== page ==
• The current leadership development opportunities provided for student paramedics by Higher Education Institutions: a literature review

      Rae, Alison; Robinson, Simon (2020-09-01)
      Introduction: The development of safe, competent and capable paramedics is one of the key concerns of education providers or Higher Education Institutions (HEIs). To achieve this, paramedic programmes need to focus on teaching leadership to students. The aim of this literature review was to identify the current leadership development opportunities for paramedic students during their undergraduate training across the United Kingdom, in order to identify current gaps and make suggestions on how HEIs could increase leadership opportunities for student paramedics. Methods: During August 2018, the Scopus, Medline, CINAHL and Academic Search Premier databases were searched (the last three accessed via EBSCOhost). Grey literature was also manually reviewed. Both authors screened the title and abstract and agreed on final papers eligible for full-text review. CASP and COREQ checklists were used to assist in critically appraising the quality of the research and to help decide on the papers chosen for inclusion. Results: The search yielded 511 results (455 after duplicates were removed). The grey literature search also yielded one additional document that incorporated a framework based on primary research integrated within the paper itself. After title and abstract review, seven papers were included for full text critical review. Two papers were then excluded, resulting in a total of five papers being included in the review. Conclusion: Current evidence, although limited, demonstrates the benefit of educational programmes in developing educational and non-educational leadership opportunities for paramedic students. Moreover, there is value to individuals being provided or seeking extra-curricular activities, and students should be encouraged to engage in societies, the College of Paramedics, events and conferences, and to work or volunteer in healthcare or emergency service-related sectors to further enhance their leadership potential and skills. Abstract published with permission.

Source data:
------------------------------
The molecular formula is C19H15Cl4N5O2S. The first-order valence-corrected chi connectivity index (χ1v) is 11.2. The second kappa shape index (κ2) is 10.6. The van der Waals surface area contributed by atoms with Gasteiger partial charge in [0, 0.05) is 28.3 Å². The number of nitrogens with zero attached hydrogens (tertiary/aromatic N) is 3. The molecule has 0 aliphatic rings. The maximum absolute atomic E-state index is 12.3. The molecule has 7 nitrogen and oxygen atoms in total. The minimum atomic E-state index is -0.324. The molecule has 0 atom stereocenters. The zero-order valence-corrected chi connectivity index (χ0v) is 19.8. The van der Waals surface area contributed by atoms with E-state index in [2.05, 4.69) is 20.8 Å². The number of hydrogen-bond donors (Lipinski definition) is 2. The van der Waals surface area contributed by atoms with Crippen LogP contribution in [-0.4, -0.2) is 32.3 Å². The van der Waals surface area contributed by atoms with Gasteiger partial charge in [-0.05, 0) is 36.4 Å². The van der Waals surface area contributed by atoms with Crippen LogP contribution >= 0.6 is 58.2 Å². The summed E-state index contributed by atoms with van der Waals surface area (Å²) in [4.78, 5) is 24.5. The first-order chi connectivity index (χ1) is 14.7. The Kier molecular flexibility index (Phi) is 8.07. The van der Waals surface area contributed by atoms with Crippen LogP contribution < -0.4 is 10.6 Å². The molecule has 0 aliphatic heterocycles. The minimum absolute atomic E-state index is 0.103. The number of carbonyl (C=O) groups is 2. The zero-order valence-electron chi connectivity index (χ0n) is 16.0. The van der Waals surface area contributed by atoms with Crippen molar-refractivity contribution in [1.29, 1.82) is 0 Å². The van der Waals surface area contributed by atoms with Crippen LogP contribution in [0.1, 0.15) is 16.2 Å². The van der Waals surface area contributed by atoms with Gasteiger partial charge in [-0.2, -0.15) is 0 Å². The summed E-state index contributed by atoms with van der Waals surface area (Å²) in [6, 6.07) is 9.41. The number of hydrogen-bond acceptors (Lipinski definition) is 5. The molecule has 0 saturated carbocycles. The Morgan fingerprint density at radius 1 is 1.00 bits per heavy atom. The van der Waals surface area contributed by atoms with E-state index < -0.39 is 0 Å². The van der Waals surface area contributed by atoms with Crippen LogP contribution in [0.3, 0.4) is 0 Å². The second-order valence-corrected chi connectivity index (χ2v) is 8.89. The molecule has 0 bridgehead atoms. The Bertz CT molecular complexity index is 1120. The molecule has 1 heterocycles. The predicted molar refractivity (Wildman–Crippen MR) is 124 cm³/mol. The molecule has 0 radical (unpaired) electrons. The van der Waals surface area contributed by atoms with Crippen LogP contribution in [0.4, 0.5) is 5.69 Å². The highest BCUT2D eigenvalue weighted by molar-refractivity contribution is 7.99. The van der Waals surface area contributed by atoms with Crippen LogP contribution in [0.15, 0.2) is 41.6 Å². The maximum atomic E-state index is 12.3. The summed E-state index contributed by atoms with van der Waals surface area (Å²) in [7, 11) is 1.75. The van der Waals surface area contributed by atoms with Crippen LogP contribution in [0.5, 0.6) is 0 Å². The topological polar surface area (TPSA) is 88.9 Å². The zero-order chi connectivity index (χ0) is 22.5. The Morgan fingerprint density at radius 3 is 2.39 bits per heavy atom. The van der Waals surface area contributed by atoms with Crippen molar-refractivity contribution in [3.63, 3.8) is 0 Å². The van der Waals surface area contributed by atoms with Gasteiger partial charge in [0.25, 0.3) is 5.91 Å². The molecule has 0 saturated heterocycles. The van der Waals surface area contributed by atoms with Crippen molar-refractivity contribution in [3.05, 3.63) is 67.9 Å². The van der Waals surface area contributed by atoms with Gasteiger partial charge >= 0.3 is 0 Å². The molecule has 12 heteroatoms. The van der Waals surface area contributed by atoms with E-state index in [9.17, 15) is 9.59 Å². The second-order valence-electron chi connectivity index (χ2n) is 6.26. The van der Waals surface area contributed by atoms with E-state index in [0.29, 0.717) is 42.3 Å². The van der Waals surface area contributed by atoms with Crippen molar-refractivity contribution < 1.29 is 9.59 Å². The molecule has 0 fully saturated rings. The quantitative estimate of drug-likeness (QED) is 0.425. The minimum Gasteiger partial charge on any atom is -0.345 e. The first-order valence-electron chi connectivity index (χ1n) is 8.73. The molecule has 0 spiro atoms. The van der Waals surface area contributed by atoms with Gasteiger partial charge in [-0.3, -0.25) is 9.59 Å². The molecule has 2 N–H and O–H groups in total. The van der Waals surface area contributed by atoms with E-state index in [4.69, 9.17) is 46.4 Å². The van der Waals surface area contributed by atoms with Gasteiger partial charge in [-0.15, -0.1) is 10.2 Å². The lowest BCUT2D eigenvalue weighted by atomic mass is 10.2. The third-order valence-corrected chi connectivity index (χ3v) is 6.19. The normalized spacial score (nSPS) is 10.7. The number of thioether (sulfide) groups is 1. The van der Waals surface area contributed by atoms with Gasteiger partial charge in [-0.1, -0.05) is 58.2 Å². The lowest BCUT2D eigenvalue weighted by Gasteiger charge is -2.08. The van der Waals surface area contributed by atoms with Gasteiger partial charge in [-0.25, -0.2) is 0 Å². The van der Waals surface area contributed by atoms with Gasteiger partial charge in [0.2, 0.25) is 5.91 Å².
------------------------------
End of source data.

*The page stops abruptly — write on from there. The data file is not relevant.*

• Is prehospital lactate testing useful in improving clinical assessment?

      Robinson, Simon (2019-06-08)
      Introduction: Lactate devices offer the potential for paramedics to improve patient triage and escalation of care for specific presentations. There is also scope to improve existing prehospital tools by including lactate measurement. Method: A literature search was conducted using the Medline, CINAHL, Academic Search Premier, Sciencedirect and Scopus databases. Findings: Acquiring prehospital lactate measurement in trauma settings improved triage and recognition of the need for critical care. Within a medical setting, studies offered mixed results in relating prehospital lactate measurement to diagnosis, escalating treatments and mortality. The accuracy of prehospital lactate measurements acquired varies, which could impact decision making. Conclusion: Prehospital lactate thresholds could aid decision making, although the literature is limited and evidence varies. Lactate values of ≥4 mmol/litre in medical and ≥2.5 mmol/litre in trauma patients could signify that care should be escalated to an appropriate facility, and that resuscitative measures should be initiated, particularly with sepsis, as reflected by standardised lactate values that guide treatment in hospitals. Similarly, a lactate value of <2 mmol/litre could mean de-escalating care into the community, although further research is warranted on this. Abstract published with permission.
    • Tools to predict acute traumatic coagulopathy in the pre-hospital setting: a review of the literature

      Robinson, Simon; Kirton, Jordan (2020-12-01)
      Introduction: Recognising acute traumatic coagulopathy (ATC) poses a significant challenge to improving survival in emergency care. Paramedics are in a prime position to identify ATC in pre-hospital major trauma and initiate appropriate coagulopathy management. Method: A database literature review was conducted using Scopus, CINAHL and MEDLINE. Results: Two themes were identified from four studies: prediction tools, and point-of-care testing. Prediction tools identified key common ATC markers in the pre-hospital setting, including: systolic blood pressure, reduced Glasgow Coma Score and trauma to the chest, abdomen and pelvis. Point-of-care testing was found to have limited value. Conclusion: Future research needs to explore paramedics using prediction tools in identifying ATC, which could alert hospitals to prepare for blood products for damage control resuscitation. Abstract published with permission.